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Pool Supervisors Increased From 1 to 3

Times Staff Writer

The San Diego Unified School District has toughened its pool safety rules since the June drowning of a Lewis Junior High School student during her swimming class, increasing supervisors at the pool from one to three.

A committee of district and Red Cross officials last month revised the aquatics program guidelines, which will be taken to the Board of Education Tuesday for approval. But according to the safety committee’s co-chairman, Dr. Frank Till, the new safety rules have already been implemented in district schools for the current summer swimming programs.

“This program is a step in the right direction,” Till said of the new guidelines for the school year to begin Tuesday. “It’s mainly meant to tighten up things--especially better supervision of the pools. Unfortunately, it had to take a tragedy to take a closer look at (safety rules).”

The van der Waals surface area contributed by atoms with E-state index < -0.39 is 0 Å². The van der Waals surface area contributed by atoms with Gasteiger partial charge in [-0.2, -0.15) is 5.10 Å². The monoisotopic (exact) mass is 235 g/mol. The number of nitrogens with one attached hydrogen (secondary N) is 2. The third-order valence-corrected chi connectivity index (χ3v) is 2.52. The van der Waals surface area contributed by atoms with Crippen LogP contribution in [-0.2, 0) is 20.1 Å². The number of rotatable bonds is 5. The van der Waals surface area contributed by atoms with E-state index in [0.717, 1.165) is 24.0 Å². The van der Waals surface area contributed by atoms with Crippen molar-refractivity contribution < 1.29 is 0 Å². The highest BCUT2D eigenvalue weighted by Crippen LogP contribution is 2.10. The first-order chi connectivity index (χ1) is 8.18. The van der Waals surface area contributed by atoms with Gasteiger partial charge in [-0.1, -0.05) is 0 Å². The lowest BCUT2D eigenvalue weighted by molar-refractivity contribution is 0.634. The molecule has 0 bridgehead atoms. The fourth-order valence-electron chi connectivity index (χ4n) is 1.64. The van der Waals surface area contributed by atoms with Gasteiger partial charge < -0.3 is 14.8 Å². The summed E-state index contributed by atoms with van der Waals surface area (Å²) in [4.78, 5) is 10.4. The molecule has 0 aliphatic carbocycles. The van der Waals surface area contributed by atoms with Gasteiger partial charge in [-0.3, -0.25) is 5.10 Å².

District General Counsel Tina Dyer said no swimming program will begin next term until it is consistent with the new rules.

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Under the old rules, there had to be one supervisor for each group of 25 students. The new policy states that a minimum of three staff members must be present--one to act solely as lifeguard.

The three supervisors must include: a certificated teacher with current American Red Cross water safety instructor and cardiopulmonary resuscitation cards; a lifeguard with current American Red Cross Senior Life Saving and CPR cards, who will have no instructional responsibilities during this period except to observe swimmers, and a staff member to supervise the locker rooms and to provide other assistance.

If more than 25 students enter a swim class, more supervision will be required, said Wayne Bate, a committee member and district athletics employee.

On June 16, Alice Kwan Lee, 13, of Del Cerro was found 3 feet under water at the Allied Gardens Swimming Pool by other students at the start of a swimming class. She lapsed into a coma and died two weeks later.

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A lawyer representing the girl’s family told district officials that he intends to file a wrongful-death claim, alleging inadequate supervision.


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